3). Classroom experience in MS Teams is expected to be available before the dates mentioned in item#1 above in the respective regions.

Lastly, Mixed Reality gets a boost and focus in education with Pearson Education investing big in this area – have a look at the video below that shows Canberra Grammar School using HoloLens and Pearson Education immersive content:

With more affordable mixed reality devices coming from OEM partners such as Acer and others, schools will be able to utilize this more readily than being required to purchase the more expensive HoloLens.

Clearly a lot to process – exciting times for Microsoft and as I start to get hands on with some of these technologies I’ll be sure to post back thoughts here.

Device Based Activation for Office365 ProPlus – Great For Education

UPDATE:  a reader of this blog pointed out the following step by step guide to using Device Based Activation  that I would encourage you to read as well in conjunction with the Microsoft guide below. The above link also contains additional details for SCCM and GPO if that is relevant for your environment too.

I wrote a recent blog post with the best practice guide to how to deploy Office365 ProPlus in various scenarios. Some of the feedback on that post was how would this work in a shared device environment such as a school computer lap or shared laptops in a COW (Computers on Wheels).

Activate OfficeThe guide does have a link specifically referencing shared environments, however a number of schools did raise the downside that a student would still need to activate the Office365 ProPlus installation from time to time when they say this prompt on the right.

After asking around internally I have now been shared an alternative method of installation for Office365 ProPlus licensing that was build specifically with schools in mind and you can read the entire guide, along with step by step video tutorials by clicking the following link:

Office365 ProPlus Device Based Activation

What I see from this resource is there are a few main benefits for schools taking this approach:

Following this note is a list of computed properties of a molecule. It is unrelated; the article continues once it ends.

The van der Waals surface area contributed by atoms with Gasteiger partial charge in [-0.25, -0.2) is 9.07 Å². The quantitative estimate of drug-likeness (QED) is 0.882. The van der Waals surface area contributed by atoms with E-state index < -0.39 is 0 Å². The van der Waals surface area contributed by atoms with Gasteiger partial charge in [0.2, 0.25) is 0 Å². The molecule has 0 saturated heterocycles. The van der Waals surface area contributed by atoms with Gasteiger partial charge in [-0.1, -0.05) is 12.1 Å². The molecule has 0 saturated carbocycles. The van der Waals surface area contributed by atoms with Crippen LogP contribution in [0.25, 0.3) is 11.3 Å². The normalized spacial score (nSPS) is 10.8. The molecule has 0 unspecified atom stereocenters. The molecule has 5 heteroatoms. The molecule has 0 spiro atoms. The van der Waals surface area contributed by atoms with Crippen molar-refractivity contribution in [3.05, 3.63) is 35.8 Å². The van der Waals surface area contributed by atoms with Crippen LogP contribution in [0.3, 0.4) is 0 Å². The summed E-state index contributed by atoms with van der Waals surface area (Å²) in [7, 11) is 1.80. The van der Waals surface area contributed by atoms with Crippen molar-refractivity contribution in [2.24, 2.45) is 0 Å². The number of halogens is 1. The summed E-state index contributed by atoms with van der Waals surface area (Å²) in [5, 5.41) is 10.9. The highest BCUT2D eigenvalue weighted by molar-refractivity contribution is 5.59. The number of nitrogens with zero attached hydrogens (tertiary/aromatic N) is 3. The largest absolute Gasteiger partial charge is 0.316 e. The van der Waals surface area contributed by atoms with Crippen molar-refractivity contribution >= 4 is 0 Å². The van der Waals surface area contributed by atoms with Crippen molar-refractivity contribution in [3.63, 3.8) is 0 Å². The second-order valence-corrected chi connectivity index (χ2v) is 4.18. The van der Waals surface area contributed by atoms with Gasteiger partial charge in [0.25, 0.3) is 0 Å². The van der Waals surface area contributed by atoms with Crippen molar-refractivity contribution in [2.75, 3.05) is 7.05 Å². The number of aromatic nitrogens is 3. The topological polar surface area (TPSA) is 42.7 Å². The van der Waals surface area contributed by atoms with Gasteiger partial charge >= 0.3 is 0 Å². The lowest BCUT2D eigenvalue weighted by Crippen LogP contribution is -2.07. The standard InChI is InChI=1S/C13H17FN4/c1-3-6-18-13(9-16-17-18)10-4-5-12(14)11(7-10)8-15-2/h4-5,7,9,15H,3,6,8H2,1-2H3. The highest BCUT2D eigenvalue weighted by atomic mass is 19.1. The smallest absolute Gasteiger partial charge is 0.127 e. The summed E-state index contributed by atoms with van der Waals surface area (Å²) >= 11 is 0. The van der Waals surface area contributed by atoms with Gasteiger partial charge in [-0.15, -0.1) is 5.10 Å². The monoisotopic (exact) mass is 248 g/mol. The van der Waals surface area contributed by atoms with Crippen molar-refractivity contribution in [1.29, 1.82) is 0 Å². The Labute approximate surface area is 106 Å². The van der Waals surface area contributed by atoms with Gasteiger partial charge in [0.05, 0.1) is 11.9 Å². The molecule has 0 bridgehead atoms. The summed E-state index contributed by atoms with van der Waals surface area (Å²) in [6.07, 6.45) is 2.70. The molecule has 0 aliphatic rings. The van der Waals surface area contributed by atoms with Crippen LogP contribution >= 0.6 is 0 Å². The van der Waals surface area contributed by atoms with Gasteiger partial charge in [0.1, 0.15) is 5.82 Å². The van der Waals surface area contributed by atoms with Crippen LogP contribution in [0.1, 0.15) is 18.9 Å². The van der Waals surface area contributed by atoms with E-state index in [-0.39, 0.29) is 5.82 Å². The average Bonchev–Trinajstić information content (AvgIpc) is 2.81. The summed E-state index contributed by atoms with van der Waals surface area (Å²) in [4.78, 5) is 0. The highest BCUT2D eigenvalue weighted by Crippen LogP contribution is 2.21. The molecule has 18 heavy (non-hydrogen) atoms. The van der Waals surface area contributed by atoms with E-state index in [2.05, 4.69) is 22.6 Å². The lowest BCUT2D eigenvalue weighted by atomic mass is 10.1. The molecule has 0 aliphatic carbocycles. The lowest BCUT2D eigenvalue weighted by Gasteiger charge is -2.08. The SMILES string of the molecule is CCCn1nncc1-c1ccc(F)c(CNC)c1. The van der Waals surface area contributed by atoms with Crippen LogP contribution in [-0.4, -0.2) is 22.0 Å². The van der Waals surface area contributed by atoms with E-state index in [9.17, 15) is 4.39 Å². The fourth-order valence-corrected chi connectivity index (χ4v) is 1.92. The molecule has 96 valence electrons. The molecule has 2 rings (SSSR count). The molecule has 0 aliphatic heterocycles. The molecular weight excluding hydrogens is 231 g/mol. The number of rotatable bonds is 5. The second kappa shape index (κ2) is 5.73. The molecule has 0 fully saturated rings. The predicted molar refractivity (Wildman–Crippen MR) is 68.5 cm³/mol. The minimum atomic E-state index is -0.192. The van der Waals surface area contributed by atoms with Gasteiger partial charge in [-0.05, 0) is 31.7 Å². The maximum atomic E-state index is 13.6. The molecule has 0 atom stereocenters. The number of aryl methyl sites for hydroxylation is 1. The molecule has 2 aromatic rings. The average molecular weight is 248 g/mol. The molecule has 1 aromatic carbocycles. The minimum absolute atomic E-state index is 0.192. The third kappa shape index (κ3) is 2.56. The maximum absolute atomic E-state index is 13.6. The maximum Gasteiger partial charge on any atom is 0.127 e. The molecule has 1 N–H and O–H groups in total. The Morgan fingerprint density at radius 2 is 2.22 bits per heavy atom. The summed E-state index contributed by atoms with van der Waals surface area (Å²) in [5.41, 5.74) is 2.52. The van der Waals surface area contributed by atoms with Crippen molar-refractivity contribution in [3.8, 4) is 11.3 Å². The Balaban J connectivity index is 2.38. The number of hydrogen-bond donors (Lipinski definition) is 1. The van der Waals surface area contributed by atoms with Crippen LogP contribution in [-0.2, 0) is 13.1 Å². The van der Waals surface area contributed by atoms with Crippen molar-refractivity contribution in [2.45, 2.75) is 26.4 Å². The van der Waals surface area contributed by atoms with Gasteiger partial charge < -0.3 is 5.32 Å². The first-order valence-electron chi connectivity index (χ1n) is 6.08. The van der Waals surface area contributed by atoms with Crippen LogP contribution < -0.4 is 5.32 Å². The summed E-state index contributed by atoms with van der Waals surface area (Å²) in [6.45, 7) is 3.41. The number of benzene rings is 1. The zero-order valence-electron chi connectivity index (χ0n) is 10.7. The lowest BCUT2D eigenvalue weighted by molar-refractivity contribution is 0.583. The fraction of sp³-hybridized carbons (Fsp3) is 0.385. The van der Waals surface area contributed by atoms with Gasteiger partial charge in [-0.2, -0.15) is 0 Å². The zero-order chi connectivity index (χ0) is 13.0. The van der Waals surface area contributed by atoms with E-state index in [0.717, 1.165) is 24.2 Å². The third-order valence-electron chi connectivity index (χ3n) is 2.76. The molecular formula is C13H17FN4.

• The student never sees the Office activation prompt because the device has activated Office365 ProPlus and not the individual user
  • There is an included tool to automatically un-install the MSI Office2016 version that may have been installed with Volume Licensing
  • This Device Based Activation method can be automated using MS SCCM or Group Policy.
DBA1

An Office Mix video showing the requirements and advantages of Device Based Activation

DBA2

The different components in the Device Based Activation process

From an education perspective, this will help keep school/staff devices running the same version of Office365 as the students who typically download their own copy from a network share or the Office Portal. Given that updates and new features come to the subscription based ProPlus version much faster it is worth having a consistent user experience across all devices / users in your school.

This is a useful link outlining the differences between Office365 and Office 2016 and I’ve highlighted the key differences here in terms of updates/functionality:

compare.PNG

The other major benefit of Office365 ProPlus is that it can be installed on up to five other devices.

It’s time to recognise that there is a wide range of options when it comes to deploying Office365 in education. To maximize the value of the subscription based approach, along with the regular updates and new features, using something like Device Based Activation, or one of the other methods from the best practice guide, will ensure that you’re always using the latest and greatest of Office.